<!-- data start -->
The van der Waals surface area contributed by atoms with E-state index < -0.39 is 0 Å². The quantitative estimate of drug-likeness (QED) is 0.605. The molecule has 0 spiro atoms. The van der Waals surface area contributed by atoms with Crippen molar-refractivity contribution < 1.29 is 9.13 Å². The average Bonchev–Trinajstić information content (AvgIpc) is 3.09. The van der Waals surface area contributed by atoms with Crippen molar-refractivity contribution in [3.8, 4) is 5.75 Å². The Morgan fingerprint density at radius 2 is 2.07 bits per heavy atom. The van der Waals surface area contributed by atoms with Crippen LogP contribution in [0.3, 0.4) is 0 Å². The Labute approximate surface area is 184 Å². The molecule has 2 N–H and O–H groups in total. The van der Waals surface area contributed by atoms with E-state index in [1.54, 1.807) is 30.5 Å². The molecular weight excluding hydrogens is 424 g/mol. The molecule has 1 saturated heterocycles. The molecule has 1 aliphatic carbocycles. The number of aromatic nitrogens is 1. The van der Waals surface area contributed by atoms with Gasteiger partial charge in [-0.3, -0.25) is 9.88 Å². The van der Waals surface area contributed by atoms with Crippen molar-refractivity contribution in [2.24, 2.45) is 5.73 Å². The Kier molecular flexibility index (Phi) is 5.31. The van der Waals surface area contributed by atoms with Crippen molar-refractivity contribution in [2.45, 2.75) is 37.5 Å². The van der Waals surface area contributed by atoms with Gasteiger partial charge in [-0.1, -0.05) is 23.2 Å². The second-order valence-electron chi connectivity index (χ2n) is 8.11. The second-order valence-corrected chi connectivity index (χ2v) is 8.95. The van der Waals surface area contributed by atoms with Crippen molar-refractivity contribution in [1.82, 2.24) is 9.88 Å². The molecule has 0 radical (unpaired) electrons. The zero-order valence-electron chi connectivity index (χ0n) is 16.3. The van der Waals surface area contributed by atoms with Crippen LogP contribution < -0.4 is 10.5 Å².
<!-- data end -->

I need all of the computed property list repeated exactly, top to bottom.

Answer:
The van der Waals surface area contributed by atoms with E-state index < -0.39 is 0 Å². The quantitative estimate of drug-likeness (QED) is 0.605. The molecule has 0 spiro atoms. The van der Waals surface area contributed by atoms with Crippen molar-refractivity contribution < 1.29 is 9.13 Å². The average Bonchev–Trinajstić information content (AvgIpc) is 3.09. The van der Waals surface area contributed by atoms with Crippen molar-refractivity contribution in [3.8, 4) is 5.75 Å². The Morgan fingerprint density at radius 2 is 2.07 bits per heavy atom. The van der Waals surface area contributed by atoms with Crippen LogP contribution in [0.3, 0.4) is 0 Å². The Labute approximate surface area is 184 Å². The molecule has 2 N–H and O–H groups in total. The van der Waals surface area contributed by atoms with E-state index in [1.54, 1.807) is 30.5 Å². The molecular weight excluding hydrogens is 424 g/mol. The molecule has 1 saturated heterocycles. The molecule has 1 aliphatic carbocycles. The number of aromatic nitrogens is 1. The van der Waals surface area contributed by atoms with Gasteiger partial charge in [-0.3, -0.25) is 9.88 Å². The van der Waals surface area contributed by atoms with Crippen molar-refractivity contribution in [2.24, 2.45) is 5.73 Å². The Kier molecular flexibility index (Phi) is 5.31. The van der Waals surface area contributed by atoms with Crippen molar-refractivity contribution in [2.45, 2.75) is 37.5 Å². The van der Waals surface area contributed by atoms with Gasteiger partial charge in [-0.1, -0.05) is 23.2 Å². The second-order valence-electron chi connectivity index (χ2n) is 8.11. The second-order valence-corrected chi connectivity index (χ2v) is 8.95. The van der Waals surface area contributed by atoms with Crippen molar-refractivity contribution in [1.82, 2.24) is 9.88 Å². The molecule has 0 radical (unpaired) electrons. The zero-order valence-electron chi connectivity index (χ0n) is 16.3. The van der Waals surface area contributed by atoms with Crippen LogP contribution < -0.4 is 10.5 Å².